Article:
Tag: book announcement

Queer Werewolves, Traumatic Shapeshifting, and Doomed Heroes

I have been waiting a very long time to write this post. Months at the very least, but really it feels like the culmination of several years of work and waiting and more work and more waiting, and now — now at last the news is here:

Gollancz snaps up three-book deal from Finn Longman in six-figure pre-empt
The Bookseller, 29th Feb 2024

That’s right. I’ve got more books coming. Adult books, specifically, and fantasy, which makes a change! Not just one, not even two, but three medieval retellings being published by Gollancz over the next few years, and I am SO EXCITED to be able to tell you about them at last.

First up is The Wolf and His King, coming in 2025. This is a queer retelling of Bisclavret that, yes, is focused on the homoerotic possibilities of the relationship between Bisclavret and the king, but is also about chronic pain and illness, the mortifying ordeal of being known, and being an exile in your own home. There is a lot of yearning, and some of that yearning is romantic, and some of it is about desperately wanting to be something your body seems determined not to let you become.

I’ve talked before on this blog about how this book uses werewolfism as a metaphor to explore chronic pain, and that’s definitely at the heart of the story — but there’s a lot more than just that in there. It’s about love and feudal interdependence and needing to be understood and trying to build peace. It’s partially in second person and partially in verse; it’s the weird medieval book of my heart, and it felt at times like it would never sell, but it did. And next year, you’ll be able to read it. In fact, you can even pre-order it right now… [edit: or imminently, the links don’t seem to be up yet, but REALLY SOON]

In 2026, I’m bringing you The Animals We Became [working title], which is a queertrans retelling of the Fourth Branch of the Mabinogi, looking at gender, compulsory heterosexuality, and trauma, via nonconsensual shapeshifting. The Fourth Branch is not a nice story, nor a kind one, but it’s been one I’ve been wanting to retell since my first unfinished attempts at doing so back in 2012. It’s a tale that I think has a lot to say about our modern anxieties about gender, autonomy, and category crisis — as well as about the difference between justice and punishment, something I keep finding myself coming back to in my writing.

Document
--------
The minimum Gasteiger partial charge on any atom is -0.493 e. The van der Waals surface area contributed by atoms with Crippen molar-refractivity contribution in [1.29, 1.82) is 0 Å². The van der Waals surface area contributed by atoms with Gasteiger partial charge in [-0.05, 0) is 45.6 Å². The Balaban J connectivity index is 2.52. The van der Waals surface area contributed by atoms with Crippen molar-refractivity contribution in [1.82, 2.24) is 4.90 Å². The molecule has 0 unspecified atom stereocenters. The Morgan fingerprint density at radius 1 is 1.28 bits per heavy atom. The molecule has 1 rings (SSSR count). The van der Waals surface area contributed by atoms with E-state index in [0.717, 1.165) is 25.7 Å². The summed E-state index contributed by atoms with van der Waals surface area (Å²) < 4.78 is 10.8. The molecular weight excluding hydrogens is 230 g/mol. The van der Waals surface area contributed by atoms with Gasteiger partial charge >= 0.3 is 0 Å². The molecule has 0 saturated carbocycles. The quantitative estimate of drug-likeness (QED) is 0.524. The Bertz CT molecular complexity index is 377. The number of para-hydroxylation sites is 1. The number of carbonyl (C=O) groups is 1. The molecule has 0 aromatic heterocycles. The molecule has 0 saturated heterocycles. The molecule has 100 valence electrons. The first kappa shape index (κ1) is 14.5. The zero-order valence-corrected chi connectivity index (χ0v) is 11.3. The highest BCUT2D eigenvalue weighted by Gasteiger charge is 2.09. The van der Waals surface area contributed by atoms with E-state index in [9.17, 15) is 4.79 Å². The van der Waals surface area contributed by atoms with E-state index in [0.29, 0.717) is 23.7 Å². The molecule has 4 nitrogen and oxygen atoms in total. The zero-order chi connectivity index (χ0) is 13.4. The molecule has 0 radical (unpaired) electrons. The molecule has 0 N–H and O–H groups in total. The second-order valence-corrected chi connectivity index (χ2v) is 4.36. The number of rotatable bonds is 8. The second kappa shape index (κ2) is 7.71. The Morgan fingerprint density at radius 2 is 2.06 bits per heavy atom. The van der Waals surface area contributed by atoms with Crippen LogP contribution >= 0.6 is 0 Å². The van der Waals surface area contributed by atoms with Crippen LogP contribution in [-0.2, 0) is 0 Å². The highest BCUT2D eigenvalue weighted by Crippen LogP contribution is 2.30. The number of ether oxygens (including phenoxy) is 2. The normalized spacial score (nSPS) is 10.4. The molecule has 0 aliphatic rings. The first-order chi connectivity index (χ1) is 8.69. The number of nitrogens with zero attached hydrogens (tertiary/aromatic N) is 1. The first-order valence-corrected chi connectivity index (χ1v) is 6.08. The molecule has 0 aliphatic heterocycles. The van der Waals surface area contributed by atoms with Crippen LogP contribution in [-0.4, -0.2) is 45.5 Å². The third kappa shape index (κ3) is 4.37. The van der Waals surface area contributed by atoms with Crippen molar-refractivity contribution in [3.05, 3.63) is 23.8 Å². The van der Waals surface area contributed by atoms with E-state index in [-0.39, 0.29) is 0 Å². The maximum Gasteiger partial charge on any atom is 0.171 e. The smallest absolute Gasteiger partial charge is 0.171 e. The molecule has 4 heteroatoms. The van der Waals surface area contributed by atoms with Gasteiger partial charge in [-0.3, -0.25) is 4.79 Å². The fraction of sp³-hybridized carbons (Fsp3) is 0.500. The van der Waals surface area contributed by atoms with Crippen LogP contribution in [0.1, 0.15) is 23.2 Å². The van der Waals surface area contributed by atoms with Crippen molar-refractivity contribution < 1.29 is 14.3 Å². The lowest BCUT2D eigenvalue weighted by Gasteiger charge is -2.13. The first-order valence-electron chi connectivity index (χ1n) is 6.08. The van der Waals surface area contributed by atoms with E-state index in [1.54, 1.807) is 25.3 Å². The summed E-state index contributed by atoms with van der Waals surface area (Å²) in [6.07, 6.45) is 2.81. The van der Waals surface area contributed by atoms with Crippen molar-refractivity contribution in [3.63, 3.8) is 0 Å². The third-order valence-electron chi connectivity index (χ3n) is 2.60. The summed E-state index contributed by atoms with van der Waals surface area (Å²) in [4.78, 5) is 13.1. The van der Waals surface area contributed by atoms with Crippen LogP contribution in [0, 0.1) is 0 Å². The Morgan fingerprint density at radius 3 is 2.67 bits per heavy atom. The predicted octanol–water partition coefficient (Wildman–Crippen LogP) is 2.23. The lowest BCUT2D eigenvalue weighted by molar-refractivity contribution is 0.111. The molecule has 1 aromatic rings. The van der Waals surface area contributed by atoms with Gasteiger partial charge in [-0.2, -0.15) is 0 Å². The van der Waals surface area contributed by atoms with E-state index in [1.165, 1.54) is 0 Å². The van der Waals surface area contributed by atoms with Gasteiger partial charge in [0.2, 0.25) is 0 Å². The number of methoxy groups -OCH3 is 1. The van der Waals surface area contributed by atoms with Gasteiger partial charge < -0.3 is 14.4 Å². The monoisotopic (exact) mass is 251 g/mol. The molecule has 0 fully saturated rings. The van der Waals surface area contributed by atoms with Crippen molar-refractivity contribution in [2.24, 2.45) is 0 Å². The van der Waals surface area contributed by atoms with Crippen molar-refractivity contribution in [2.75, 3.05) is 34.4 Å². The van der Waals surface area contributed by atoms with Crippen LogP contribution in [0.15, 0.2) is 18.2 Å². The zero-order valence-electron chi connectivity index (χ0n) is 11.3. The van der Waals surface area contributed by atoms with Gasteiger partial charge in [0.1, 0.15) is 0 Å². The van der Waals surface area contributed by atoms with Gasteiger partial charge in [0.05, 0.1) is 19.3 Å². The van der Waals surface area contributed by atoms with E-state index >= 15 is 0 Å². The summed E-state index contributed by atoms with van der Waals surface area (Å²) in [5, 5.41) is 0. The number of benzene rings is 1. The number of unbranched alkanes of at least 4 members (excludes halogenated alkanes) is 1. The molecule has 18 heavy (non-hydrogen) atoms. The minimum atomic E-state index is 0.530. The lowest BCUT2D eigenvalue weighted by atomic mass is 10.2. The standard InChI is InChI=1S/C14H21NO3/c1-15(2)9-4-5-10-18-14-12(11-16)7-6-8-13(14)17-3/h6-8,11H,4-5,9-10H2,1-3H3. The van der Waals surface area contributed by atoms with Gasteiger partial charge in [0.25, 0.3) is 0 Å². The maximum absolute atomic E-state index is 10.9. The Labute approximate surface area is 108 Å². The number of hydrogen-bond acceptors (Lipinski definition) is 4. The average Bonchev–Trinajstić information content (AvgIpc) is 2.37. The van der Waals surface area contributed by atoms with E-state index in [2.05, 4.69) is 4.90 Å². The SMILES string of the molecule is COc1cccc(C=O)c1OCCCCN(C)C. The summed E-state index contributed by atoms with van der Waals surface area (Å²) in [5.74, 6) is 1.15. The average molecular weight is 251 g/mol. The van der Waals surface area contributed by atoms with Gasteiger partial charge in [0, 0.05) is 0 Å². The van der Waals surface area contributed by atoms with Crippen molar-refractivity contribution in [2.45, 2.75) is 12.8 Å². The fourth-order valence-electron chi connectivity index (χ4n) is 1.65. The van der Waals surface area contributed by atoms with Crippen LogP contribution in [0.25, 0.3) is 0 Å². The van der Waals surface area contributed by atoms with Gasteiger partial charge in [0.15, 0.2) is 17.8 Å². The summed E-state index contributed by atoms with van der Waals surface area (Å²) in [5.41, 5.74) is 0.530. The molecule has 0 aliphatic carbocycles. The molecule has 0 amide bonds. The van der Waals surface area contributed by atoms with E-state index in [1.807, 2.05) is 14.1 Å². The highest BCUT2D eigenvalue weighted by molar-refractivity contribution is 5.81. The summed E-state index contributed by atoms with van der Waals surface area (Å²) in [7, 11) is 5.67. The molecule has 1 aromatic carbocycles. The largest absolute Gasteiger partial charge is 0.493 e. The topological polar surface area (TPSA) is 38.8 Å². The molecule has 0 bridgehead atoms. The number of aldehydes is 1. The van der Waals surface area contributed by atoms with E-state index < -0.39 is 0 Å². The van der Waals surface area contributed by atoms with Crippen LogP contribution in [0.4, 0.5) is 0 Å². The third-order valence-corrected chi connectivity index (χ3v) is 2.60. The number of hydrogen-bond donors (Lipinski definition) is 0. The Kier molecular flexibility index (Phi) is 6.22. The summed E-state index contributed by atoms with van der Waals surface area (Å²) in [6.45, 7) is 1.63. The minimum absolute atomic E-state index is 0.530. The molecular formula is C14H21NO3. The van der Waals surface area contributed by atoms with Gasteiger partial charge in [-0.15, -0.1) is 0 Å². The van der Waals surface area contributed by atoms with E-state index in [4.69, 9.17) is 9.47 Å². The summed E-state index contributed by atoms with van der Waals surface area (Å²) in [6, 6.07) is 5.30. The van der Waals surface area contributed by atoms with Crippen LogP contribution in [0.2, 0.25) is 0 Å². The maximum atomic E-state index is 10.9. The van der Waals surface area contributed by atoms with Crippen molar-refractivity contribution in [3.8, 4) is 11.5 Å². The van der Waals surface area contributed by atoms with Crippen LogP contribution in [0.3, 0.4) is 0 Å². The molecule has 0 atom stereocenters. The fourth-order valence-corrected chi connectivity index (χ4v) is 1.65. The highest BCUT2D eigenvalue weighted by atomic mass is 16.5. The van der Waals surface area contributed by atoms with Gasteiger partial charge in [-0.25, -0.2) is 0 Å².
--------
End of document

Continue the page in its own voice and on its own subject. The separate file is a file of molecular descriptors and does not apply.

This book is a newer one, because I sort of sold it on proposal, except that I got carried away writing the sample chapters for Gollancz last year and ended up drafting the entire book. I wrote a post last year about how this process helped me develop new academic ideas about the story as well as new ways of understanding it as a narrative. I’m excited to get back to it and turn that first draft into something more polished and nuanced, but if nothing else, I can promise you that my tagline of “t4t shapeshifting and trauma” remains… very accurate.

And finally, in 2027, I get to share with you To Run With The Hound [working title]. Long-term readers will know that I wrote a book with this title way back in 2018. The book I’ve sold isn’t exactly that book — it’s a proposal for how I intend to completely rewrite that book from the ground up. But yes, this is it: my Cú Chulainn novel, which is sort of a Cú Chulainn/Fer Diad novel with vague Song of Achilles vibes, except it’s also so much more than that. I haven’t written the new version yet, but the plan is to use a nonlinear narrative to explore why Táin Bó Cúailnge is actually a tragedy, and what it means to be doomed by the narrative (but not in the way you thought you were). It will feature a great many feelings about Fer Diad, Láeg, and Cú Chulainn himself.

Obviously, all of these books draw very heavily on my academic background as a medievalist, but TRWTH is the most directly related to my PhD research. Which is just as well, because yes, I am juggling writing and editing these books with a full-time PhD, and I’m not entirely sure I’d recommend that as a state of affairs, but at least the overlap means I can research them both simultaneously.

In the spirit of providing as much information about these books as I can at this point of time, I have anticipated some possible FAQs, and will endeavour to answer them:

How long have you been keeping this secret?